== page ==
Thursday, June 20, 2013

The promising land of monadic formlets. Or: "Look ma! no JavaScript!"



Formlets are about applicative instances, but what about monadic instances? What a Monad instance of formlets means? I recently experimented with this and the results are very interesting -and powerful-. It mixes the best of web forms, with the flexibility of console applications.

???!!!!!!

What I mean with that? There are two fundamental questions for usability and high level programming of user interfaces.  Here are with my responses:

  1. What is the best interface? A dynamic, window-oriented or document oriented interface for some applications  and optional console-style presentation and interaction for others
  2. What is the most intuitive way of programming interfaces? The sequential style of console applications.

What if I say that monadic formlets have the potential to realize the two (or three) whishes with no compromises?
 
Let´s look at an example. There is a video of the execution below. Although this example is for the formlets of the MFlow framework , it can be ported to other formlet implementations. The MFLow formlets includes operators for web formatting that is not supported in other formlets implementations. Static HTML templating don´t work well with monadic formlets, so it is important to include the formatting as a part of the computation:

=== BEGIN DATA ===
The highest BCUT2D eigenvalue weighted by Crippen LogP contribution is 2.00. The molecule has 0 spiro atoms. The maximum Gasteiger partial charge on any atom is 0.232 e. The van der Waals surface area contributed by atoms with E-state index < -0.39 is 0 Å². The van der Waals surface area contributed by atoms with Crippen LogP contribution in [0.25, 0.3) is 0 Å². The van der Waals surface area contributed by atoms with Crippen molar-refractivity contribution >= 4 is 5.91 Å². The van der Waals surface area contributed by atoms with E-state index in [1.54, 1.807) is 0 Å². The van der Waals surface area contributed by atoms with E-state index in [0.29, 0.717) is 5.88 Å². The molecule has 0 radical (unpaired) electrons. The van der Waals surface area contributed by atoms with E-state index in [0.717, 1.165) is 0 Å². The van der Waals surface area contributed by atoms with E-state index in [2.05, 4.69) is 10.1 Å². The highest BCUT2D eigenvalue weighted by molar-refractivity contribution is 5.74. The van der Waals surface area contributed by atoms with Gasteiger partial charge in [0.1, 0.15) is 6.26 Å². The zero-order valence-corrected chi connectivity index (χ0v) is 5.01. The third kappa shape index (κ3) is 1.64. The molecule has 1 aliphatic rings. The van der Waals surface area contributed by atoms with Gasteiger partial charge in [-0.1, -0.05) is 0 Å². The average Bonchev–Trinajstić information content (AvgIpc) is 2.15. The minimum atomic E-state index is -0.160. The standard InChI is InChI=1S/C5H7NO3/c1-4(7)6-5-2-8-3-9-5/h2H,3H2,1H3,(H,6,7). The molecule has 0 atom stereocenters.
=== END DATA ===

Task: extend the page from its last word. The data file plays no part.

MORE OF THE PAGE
formWidget= wform $ do
      (n,s) <- (,) <$> p << "Who are you?"
                   ++> getString Nothing  <! hint "name"     <++ br
                   <*> getString Nothing  <! hint "surname"  <++ br
                   <** submitButton "ok" <++ br
                   
      flag <- b << "Do you " ++> getRadio[radiob "work?",radiob "study?"] <++ br
      
      r<-case flag of
         "work?" -> pageFlow "l"
                     $ Left  <$> b << "do you enjoy your work? "
                             ++> getBool True "yes" "no" 
                             <** submitButton "ok"  <++ br
                             
         "study?"-> pageFlow "r"
                     $ Right <$> b << "do you study in "
                             ++> getRadio[radiob "University"
                                         ,radiob "High School"]
      u <-  getCurrentUser                                     
      p << ("You are "++n++" "++s) ++>
       p << ("And your user is: "++ u) ++>
       case r of
         Left fl ->   p << ("You work and it is " ++ show fl ++ " that you enjoy your work")
                        ++> noWidget

         Right stu -> p << ("You study at the " ++ stu)
                        ++> noWidget


hint s= [("placeholder",s)]
onClickSubmit= [("onclick","this.form.submit()")]
radiob s n= text s ++&gt setRadio s n <! onClickSubmit


 
 Here wform, getBool, getString , getRadio etc are formlet elements


The first sentence is an applicative composition that generate a 2 tuple, to show that applicative and monadic can be mixed.  The operations ++> add html to the formlet. The operatior <! add attributes to the formlet element.. noWidget is a dumb formlet that does not validate.